Last week, UN Secretary-General Antonio Guterres said a vaccine was the only thing that would return “normalcy” to the world, and called for development projects to be accelerated.

A UN resolution adopted on Monday, meanwhile, called for “equitable, efficient and timely” access to any vaccine that might be developed.

Aside from Biontech and Oxford, three other clinical trials on humans have been approved worldwide since mid-March, with Chinese and US developers among the first to move.

A nurse wearing personal protective equipment (PPE) in a tent on the grounds of the Sophiahemmet private hospital, perform tests on a patient to see if she has symptoms of COVID-19 on April 22, 2020 in Stockholm. (Jonathan NACKSTRAND / AFP)

Beijing approved the first trial for a vaccine developed by the military-backed Academy of Military Medical Sciences and Hong Kong-listed biotech firm CanSino Bio on March 16.

That day the US drug developer Moderna said it had begun human tests for their vaccine with the US National Institutes of Health.

Another US lab, San Diego-based Inovio Pharmaceuticals, began first phase human trials on April 6.

Yet while Biontech hailed what it called a “global development program” on Wednesday, the search for a vaccine has also been a cause of friction between countries.

Last month a newspaper report alleged that the US had attempted to buy exclusive rights to vaccine research being carried out by CureVac, another German firm.

Though CureVac and US officials dismissed it as unfounded, the newspaper report caused outrage in Berlin, and prompted Economy Minister Peter Altmaier to declare that “Germany is not for sale.”

FDA approves at-home testing

Scientists have also been racing to improve testing of the virus.

US health regulators on Tuesday approved the first coronavirus test that allows people to collect their own sample at home, a new approach that could help expand testing options in most states.

The test from LabCorp will initially only be available to health care workers and first responders under a doctor’s orders. The sample will still have to be shipped for processing back to LabCorp, which operates diagnostic labs throughout the US.

Allowing people to self-swab at home would help reduce infection risks for front-line health care workers and help conserve protective gear.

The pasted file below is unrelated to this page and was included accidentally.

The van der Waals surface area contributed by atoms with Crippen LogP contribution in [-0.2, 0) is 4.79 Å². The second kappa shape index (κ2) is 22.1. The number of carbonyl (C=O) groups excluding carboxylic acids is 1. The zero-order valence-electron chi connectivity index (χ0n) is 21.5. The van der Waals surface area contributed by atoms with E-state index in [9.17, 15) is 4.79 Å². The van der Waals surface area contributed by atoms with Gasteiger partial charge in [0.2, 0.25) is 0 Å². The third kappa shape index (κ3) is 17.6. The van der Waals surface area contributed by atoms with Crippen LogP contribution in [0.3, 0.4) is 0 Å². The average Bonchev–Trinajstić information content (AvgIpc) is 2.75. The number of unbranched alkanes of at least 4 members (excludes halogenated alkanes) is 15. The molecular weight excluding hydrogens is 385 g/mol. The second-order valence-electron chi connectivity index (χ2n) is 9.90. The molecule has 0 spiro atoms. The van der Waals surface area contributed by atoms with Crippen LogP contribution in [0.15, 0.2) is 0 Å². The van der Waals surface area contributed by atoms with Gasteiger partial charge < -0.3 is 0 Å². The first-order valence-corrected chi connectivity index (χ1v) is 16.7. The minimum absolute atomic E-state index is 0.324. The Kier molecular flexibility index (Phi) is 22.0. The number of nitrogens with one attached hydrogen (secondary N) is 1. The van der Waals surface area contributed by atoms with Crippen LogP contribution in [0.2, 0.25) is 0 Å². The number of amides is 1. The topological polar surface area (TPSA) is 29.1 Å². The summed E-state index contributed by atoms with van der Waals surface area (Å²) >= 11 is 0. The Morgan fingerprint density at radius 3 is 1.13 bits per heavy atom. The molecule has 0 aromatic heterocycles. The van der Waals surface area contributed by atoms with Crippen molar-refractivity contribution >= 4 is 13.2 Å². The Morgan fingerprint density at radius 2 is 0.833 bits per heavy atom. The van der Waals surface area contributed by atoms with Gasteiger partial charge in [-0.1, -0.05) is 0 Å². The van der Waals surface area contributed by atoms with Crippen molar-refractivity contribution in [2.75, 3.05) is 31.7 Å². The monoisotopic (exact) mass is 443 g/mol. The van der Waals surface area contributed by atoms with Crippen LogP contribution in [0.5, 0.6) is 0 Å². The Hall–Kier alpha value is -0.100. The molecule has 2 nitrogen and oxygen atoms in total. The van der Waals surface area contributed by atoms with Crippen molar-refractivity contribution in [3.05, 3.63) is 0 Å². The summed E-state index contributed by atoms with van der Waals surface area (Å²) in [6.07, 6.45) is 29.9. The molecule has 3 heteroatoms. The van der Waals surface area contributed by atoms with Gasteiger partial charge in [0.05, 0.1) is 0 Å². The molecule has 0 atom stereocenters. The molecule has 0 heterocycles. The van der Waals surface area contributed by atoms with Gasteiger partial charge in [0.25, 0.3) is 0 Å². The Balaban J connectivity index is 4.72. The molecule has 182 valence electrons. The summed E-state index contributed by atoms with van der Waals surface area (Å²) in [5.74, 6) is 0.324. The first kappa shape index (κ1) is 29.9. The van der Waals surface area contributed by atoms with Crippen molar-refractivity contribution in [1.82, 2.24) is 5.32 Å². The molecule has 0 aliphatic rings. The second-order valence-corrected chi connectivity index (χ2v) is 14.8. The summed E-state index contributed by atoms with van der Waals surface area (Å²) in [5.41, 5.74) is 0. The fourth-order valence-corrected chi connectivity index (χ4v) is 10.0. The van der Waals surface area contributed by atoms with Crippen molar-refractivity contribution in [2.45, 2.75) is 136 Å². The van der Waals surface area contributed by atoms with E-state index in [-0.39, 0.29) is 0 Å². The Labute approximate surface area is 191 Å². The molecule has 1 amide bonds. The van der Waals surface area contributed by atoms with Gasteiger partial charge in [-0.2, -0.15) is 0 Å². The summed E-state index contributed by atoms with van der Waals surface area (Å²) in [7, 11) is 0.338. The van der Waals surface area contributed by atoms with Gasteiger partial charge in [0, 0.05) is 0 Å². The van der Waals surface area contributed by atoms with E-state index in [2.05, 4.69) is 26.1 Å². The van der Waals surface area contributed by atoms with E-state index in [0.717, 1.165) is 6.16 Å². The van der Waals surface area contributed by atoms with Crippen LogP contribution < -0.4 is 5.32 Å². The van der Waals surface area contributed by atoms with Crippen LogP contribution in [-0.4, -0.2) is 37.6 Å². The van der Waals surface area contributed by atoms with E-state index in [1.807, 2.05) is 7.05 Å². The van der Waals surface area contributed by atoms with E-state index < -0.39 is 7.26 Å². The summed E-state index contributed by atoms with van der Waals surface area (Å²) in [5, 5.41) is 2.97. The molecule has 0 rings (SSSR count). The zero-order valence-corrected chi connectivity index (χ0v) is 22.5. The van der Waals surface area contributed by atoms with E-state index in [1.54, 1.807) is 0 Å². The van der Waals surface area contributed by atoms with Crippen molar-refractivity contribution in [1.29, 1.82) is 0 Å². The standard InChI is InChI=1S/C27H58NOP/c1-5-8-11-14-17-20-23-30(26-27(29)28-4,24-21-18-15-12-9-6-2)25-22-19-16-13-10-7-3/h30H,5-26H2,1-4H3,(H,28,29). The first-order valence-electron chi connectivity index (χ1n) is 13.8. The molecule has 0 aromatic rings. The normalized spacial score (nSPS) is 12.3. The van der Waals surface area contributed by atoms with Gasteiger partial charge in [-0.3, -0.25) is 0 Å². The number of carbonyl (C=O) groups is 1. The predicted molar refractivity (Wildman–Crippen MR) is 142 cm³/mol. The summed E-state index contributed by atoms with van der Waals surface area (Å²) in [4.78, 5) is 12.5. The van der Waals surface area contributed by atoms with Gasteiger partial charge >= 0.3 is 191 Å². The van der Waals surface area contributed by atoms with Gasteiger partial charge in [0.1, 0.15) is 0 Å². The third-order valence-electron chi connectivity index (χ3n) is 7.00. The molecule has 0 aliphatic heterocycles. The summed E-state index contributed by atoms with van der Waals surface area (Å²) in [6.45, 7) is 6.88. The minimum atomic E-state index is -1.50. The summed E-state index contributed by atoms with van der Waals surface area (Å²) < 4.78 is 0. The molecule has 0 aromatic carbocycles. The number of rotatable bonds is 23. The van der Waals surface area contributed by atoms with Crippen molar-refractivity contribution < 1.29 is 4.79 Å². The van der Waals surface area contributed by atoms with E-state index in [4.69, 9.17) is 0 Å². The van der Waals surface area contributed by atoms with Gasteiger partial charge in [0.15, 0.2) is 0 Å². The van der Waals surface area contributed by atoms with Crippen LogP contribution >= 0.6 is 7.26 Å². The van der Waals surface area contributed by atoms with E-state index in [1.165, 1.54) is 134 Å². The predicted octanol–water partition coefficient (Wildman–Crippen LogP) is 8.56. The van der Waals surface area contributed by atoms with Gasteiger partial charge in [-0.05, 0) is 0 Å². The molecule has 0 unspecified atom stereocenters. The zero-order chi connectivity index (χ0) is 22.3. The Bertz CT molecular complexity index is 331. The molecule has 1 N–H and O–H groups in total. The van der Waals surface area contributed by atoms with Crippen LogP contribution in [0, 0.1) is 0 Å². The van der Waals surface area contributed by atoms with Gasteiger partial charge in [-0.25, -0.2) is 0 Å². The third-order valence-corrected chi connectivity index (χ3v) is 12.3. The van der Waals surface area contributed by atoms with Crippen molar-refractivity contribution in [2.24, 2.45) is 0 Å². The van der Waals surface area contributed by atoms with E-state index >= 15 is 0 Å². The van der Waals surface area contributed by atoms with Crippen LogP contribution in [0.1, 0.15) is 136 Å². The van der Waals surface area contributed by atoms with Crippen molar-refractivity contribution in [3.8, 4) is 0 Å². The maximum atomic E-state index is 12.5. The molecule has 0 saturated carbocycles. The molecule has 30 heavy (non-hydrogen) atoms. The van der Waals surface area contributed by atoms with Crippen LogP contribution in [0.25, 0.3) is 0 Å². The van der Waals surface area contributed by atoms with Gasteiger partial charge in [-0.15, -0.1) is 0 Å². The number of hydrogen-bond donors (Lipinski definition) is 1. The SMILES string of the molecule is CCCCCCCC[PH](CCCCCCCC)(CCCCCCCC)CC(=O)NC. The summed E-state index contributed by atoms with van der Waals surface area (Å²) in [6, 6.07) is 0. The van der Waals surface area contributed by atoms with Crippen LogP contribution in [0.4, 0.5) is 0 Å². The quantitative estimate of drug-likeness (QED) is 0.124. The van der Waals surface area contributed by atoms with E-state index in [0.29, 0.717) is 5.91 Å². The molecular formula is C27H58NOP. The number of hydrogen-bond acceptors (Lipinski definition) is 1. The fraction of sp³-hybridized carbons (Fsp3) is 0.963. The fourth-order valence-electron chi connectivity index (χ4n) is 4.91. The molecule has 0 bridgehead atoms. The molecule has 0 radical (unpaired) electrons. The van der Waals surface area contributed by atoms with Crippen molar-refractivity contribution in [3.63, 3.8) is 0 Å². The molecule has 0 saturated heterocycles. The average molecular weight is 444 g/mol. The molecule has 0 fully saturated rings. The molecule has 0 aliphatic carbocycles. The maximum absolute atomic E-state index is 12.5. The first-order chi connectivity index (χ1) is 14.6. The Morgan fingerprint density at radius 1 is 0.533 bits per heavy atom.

Nurse Sylke Pflugmacher takes a sample at a testing point for medical staff members at the community hospital in Magdeburg, eastern Germany, on April 16, 2020 during the novel coronavirus COVID-19 pandemic. (Ronny Hartmann / AFP)

For the home test, people are initially screened with an online questionnaire. If authorized by a physician, LabCorp will ship a testing kit to their home. The kit includes cotton swabs, a collection tube, an insulated pouch and box to ship the specimen back to LabCorp. To take a sample, a cotton swab is swirled in each nostril. The test results are posted online to a secure company website.

A man in a mask walks past a mural of a hand on the side of a building in Midtown New York City April 22, 2020. (TIMOTHY A. CLARY / AFP)

The company said it will make the test available in the coming weeks. Each kit will cost $119. The kits will not be available in Maryland, New Jersey, New York and Rhode Island. Those states have laws prohibiting testing with at-home sample collection kits, according to LabCorp.

Initially, the Food and Drug Administration required health care workers wearing masks, gloves and other protective gear to collect all samples from potential coronavirus patients, usually by sticking a long swab down their nose or throat.

More recently, the FDA has endorsed the self-swab method. LabCorp’s test is the first that allows it to be done at home without professional supervision.

Times of Israel staff contributed to this report.